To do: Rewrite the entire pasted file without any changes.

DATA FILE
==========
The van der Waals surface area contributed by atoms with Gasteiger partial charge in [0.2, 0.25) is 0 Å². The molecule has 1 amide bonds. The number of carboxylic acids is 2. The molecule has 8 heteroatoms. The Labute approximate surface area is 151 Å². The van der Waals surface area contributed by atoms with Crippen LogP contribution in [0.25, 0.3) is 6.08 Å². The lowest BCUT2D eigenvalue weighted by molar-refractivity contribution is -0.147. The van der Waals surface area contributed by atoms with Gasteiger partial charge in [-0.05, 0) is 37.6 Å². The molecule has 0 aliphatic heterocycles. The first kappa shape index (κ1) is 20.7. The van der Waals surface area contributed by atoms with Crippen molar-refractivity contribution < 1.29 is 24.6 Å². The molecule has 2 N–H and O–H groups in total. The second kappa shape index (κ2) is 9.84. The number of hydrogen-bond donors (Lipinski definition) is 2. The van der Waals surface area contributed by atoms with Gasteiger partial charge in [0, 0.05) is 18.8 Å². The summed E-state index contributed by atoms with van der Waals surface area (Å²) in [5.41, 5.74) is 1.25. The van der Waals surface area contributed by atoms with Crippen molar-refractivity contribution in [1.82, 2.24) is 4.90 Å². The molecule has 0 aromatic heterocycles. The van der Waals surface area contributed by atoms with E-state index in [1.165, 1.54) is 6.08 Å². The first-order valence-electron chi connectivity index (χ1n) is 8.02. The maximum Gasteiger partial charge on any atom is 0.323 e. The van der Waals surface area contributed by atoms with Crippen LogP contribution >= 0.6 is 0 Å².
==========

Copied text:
The van der Waals surface area contributed by atoms with Gasteiger partial charge in [0.2, 0.25) is 0 Å². The molecule has 1 amide bonds. The number of carboxylic acids is 2. The molecule has 8 heteroatoms. The Labute approximate surface area is 151 Å². The van der Waals surface area contributed by atoms with Crippen LogP contribution in [0.25, 0.3) is 6.08 Å². The lowest BCUT2D eigenvalue weighted by molar-refractivity contribution is -0.147. The van der Waals surface area contributed by atoms with Gasteiger partial charge in [-0.05, 0) is 37.6 Å². The molecule has 0 aliphatic heterocycles. The first kappa shape index (κ1) is 20.7. The van der Waals surface area contributed by atoms with Crippen molar-refractivity contribution < 1.29 is 24.6 Å². The molecule has 2 N–H and O–H groups in total. The second kappa shape index (κ2) is 9.84. The number of hydrogen-bond donors (Lipinski definition) is 2. The van der Waals surface area contributed by atoms with Gasteiger partial charge in [0, 0.05) is 18.8 Å². The summed E-state index contributed by atoms with van der Waals surface area (Å²) in [5.41, 5.74) is 1.25. The van der Waals surface area contributed by atoms with Crippen molar-refractivity contribution in [1.82, 2.24) is 4.90 Å². The molecule has 0 aromatic heterocycles. The van der Waals surface area contributed by atoms with E-state index in [1.165, 1.54) is 6.08 Å². The first-order valence-electron chi connectivity index (χ1n) is 8.02. The maximum Gasteiger partial charge on any atom is 0.323 e. The van der Waals surface area contributed by atoms with Crippen LogP contribution >= 0.6 is 0 Å².